Injured biker eager to return

By Andru McCracken


Chantelle Grafton and her husband Warren want to make one thing clear: they love Valemount.

Chantelle fell off a feature called the Sky Berm on Moby Dick at the Valemount Bike Fest on June 15 and has been unable to breathe on her own since. She will likely never regain movement in her arms or legs.

“It was a three foot drop and she landed just in the wrong way,” said Warren during a telephone interview last week.

In Edmonton spinal surgeons at the University of Alberta told Warren that if Chantelle did survive the injury she wouldn’t want to.

“They asked me to tell her that,” said Warren.

Although she received no brain damage (her helmet worked perfectly), she crushed three vertebrae and damaged her spinal cord.

Her mind was sound but Chantelle couldn’t speak. To communicate Warren held his finger to a sheet with the alphabet on it and Chantelle would blink. A turning point for the couple was after the tubes were moved from her mouth to her throat.

“I went in the room and she smiled at me and everything changed,” said Warren. “It went from ‘we’re not surviving this’ to ‘it’s not even a question.’”

Chantelle’s situation is dire, but there are positive signs.

“So far everyone is blown away. She can swallow, trigger breath and talk. She probably didn’t think she would be doing this good at this point,” said Warren.

“She’s not nearly as concerned about herself as she is about everybody around her. She doesn’t want to be a burden on me or her family.”

Friends of the couple have been raising funds to help them deal with what lies ahead. Warren expected their insurance to cover many of the costs they are facing, but a clause that insures them against loss of limb is not the same as loss of use of limb.

The couple has raised $106,000 on the fundraising platform GoFundMe and there is a local Valemount sticker fundraiser called Strength Through Community. For $50 people get a sticker and a chance to win prizes ranging from shuttle passes to a new cruiser.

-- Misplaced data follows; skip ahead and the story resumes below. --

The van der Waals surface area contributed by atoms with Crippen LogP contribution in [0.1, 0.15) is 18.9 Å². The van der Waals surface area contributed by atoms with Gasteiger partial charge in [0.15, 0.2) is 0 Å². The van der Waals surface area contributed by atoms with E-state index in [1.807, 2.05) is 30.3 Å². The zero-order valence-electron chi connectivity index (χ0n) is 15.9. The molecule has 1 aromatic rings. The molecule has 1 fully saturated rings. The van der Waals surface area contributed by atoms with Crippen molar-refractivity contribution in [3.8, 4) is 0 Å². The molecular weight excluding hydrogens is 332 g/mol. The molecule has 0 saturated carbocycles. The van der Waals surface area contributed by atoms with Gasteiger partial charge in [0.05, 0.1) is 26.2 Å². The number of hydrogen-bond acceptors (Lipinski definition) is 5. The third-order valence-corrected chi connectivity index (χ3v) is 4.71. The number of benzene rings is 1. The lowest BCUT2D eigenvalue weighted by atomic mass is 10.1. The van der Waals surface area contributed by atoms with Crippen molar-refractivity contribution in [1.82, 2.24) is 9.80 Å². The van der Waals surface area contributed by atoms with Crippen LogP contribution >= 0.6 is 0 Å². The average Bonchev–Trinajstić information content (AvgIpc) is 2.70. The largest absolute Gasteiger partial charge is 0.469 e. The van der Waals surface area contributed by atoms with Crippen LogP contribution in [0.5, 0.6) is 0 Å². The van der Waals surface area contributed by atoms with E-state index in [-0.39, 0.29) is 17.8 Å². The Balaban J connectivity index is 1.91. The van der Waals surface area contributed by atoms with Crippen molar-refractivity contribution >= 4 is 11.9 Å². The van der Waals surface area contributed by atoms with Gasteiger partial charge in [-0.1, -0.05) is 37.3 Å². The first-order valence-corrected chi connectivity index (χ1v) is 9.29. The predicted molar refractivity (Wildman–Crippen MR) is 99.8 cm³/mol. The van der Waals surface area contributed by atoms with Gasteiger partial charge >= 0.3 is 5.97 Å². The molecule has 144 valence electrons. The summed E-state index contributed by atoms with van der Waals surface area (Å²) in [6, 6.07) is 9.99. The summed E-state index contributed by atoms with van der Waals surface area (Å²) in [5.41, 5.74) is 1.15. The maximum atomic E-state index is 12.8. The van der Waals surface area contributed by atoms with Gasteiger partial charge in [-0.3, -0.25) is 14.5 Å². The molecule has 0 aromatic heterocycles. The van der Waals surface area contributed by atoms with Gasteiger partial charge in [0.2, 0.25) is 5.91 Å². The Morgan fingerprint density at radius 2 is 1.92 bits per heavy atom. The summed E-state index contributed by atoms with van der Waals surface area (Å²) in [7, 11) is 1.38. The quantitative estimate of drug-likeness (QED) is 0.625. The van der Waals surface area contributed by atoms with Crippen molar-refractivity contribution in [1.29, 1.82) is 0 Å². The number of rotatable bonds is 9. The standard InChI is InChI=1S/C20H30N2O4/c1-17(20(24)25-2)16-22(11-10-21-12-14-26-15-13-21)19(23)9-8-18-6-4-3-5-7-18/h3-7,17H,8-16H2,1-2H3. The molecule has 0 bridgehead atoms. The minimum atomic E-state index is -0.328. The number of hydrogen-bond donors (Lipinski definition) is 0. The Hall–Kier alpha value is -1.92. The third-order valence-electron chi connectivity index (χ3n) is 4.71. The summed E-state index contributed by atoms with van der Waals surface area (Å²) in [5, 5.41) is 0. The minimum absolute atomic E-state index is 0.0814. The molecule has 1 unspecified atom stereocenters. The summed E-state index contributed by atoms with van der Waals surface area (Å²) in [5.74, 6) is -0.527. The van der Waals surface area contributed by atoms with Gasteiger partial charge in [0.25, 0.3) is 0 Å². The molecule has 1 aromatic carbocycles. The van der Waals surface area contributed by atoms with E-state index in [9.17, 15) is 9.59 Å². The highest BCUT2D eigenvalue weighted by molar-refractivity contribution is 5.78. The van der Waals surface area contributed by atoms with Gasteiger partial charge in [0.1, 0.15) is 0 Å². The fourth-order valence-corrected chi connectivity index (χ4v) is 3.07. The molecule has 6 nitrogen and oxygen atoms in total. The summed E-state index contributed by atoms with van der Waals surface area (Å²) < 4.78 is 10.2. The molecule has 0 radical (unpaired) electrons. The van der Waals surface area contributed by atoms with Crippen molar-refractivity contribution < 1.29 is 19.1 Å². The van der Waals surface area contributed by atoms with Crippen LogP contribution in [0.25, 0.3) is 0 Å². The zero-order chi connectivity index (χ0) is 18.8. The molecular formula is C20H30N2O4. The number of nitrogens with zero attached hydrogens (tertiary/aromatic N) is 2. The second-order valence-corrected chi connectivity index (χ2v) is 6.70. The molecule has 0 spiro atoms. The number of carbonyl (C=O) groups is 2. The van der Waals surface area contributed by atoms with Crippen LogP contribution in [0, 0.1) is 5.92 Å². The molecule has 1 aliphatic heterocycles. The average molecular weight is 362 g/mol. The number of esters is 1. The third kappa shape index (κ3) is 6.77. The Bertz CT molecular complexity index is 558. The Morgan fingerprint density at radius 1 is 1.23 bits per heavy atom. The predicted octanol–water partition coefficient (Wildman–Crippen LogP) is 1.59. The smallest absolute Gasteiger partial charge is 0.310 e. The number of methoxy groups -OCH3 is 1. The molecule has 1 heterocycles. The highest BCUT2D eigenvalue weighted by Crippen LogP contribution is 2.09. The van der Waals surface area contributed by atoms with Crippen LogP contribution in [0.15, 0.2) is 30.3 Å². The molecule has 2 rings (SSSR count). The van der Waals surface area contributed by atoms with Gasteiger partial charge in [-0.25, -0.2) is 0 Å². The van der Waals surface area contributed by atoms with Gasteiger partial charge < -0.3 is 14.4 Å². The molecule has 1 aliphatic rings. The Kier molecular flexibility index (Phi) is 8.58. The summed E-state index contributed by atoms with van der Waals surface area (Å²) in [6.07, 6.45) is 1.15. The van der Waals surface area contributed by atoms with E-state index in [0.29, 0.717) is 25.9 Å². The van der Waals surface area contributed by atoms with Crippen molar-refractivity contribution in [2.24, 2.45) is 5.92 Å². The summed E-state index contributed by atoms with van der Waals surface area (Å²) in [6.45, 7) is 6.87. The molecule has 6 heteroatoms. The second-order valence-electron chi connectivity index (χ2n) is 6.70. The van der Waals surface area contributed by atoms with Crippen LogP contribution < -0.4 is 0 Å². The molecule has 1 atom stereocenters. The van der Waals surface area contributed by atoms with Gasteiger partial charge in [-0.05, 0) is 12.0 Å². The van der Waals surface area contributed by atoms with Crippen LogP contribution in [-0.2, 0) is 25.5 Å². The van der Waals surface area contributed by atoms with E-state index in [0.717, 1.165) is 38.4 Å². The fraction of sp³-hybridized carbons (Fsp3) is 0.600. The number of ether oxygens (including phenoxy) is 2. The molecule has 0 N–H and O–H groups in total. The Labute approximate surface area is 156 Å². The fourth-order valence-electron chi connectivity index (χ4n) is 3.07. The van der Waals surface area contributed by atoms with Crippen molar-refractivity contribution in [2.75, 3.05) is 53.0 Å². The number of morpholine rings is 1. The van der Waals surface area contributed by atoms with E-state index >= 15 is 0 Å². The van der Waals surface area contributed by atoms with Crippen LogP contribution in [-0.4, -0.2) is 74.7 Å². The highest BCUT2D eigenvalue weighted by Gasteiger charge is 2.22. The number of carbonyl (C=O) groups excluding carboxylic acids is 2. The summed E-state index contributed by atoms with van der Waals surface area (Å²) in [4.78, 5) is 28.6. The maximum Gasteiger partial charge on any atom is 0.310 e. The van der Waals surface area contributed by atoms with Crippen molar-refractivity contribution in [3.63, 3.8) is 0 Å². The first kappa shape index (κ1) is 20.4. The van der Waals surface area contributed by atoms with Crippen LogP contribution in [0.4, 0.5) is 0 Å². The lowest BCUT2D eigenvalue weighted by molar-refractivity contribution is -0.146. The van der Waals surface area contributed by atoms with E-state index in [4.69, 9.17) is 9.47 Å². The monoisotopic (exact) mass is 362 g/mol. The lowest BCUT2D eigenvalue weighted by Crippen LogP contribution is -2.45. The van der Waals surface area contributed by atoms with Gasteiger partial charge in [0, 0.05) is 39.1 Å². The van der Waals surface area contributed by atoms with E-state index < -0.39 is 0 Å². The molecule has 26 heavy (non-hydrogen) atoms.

There is also a Benefit Bash being held this Friday night at the Legion featuring the local band the Drunken Midnight Howlers.

Warren said it all helps. He believes that the outpouring of community support is because other mountain bikers understand that it could have been them.

“One, northerners are just good people, and every mountain biker fully realizes that Chantelle drew the short straw.”

Chantelle worked for the Ministry of Forest Lands and Natural Resource Operations as a planner. Warren runs a hydrogeology company.

The Graftons are now waiting to see how Chantelle’s vertebrae heal. A lot hangs in the balance. If they fuse together, she may be able to move her neck and control a wheelchair in that way. If not, it limits the kind of chair she can use.

Chantelle is lucky to be alive after she crushed 3 vertebrae in a 3-foot fall at the Valemount Bike Park in June. / SUBMITTED

Chantelle has two medium term priorities, to return to work, and to get to next year’s Bike Fest in Valemount.

Warren believes it is because Chantelle wants to let people know she truly loves the place and doesn’t hold the bike park responsible.

That conviction has been tested. Lawyers for the pair wanted to know where the accident happened with a view to suing the bike park or bike park operator.

“I had to tell them three times that we will never even consider it,” said Warren.